Like many industries that manufacture products for our everyday use, the mass use of chemical products in industrial processes in the textile industry has attracted the attention of international regulatory bodies. It represents a danger to the health as well as to the environment of many populations in the world, affecting in particular children.
The textile industry – a threat to children’s rights
In recent years, numerous harmful effects of the modern textile industry have been brought to light, resulting in violations of a variety of fundamental human rights that are particularly applicable to children’s rights. (Baruta, 2021).
More precisely, another area of concern related to the textile industry has strongly drawn attention from governments and international organizations: the use of chemical substances in the production of our clothes, which constitutes a violation of the right to health along with children’s environmental rights.
The origin of our toxic clothes
In order to keep up with the pace of modern production and to offer more and more clothes at attractive prices, the textile industry seeks to reduce its production costs. The massive use of chemical products during the manufacturing process of our clothes is one of the principal factors of cost reduction. For instance, it is mentioned that the textile industry uses more than 8,000 chemical substances (Kant, 2012). For illustrative purposes, it is estimated that the production of 1 kilogram of t-shirts requires 4 kilograms of chemical products (Council of the European Union, 2012).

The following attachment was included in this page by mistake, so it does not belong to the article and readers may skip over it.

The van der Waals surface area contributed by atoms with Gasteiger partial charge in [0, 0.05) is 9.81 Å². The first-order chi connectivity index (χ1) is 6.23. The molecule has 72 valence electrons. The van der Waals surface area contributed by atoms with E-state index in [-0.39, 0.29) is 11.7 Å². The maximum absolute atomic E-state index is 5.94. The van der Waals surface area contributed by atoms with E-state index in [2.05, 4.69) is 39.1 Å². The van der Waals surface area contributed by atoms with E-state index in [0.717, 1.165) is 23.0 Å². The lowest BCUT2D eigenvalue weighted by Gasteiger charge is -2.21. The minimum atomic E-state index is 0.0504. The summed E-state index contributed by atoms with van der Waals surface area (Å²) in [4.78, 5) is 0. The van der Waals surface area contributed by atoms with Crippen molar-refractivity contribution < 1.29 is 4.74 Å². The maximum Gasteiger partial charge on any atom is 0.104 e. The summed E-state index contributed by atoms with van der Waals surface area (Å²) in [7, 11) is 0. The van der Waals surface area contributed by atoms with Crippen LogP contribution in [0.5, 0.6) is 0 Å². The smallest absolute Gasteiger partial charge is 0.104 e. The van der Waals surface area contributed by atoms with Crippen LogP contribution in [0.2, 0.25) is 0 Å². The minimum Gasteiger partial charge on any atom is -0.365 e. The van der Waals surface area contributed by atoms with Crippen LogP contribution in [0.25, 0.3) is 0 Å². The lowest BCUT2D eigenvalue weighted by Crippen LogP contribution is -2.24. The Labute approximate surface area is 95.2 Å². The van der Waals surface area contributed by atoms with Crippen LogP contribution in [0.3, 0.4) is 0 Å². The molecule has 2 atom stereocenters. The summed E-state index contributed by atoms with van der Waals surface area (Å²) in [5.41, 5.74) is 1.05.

Alarming health consequences
What is of most concern is that a considerable number of these chemical products used by the textile industry have damaging effects both on our health and the environment. In 2014, the Swedish Agency of Chemical Products had already raised the alarm about these consequences. Among 2,450 chemical substances evaluated, 750 of them were classified as dangerous to human health and 440 were classified as threatening to the environment (KEMI, 2014).
Our children, populations at-risk
Our children on the front line are exceptionally sensitive to these exposures and are considered an at-risk population, at the same level as pregnant women. Indeed, developing fetuses, infants, and children are those populations much more vulnerable since their exposure to chemical substances can have repercussions on their health throughout their lives.
In the past fifty years, there has been an increase in illnesses affecting children or starting in childhood that have been specifically tied to the accumulation of chemical substances in the human body: miscarriages, congenital deformities, cancer, asthma as well as development, reproductive, and immune and nervous system disorders (WECF, 2013).
Global health consequences
In particular, the populations of children exposed to chemical products used by the textile industry can be put into two categories: children wearing the finished products as well as children living in proximity to textile factories such as in China, Bangladesh, Turkey, and India. The former can directly ingest residual chemical substances from their clothes by putting them in their mouths, whereas the latter is a lot more exposed to environmental pollution, which is connected particularly to emissions from textile plants that go into local natural areas such as water sources.
The case of the Citarum River and the textile industry
In Indonesia, the Citarum River is ranked as one of the most polluted rivers in the world. The nearby 400 textile factories contribute to the contamination of the river by releasing their wastewater which is full of dyes and dangerous metals: chromium, copper, arsenic, lead, and cobalt (Toxics Link, 2021), which changed the colour of the Citarum River daily. Without access to another water source, local residents use the water on a daily basis, increasing the likelihood that they will develop diseases (Carrubba, 2020).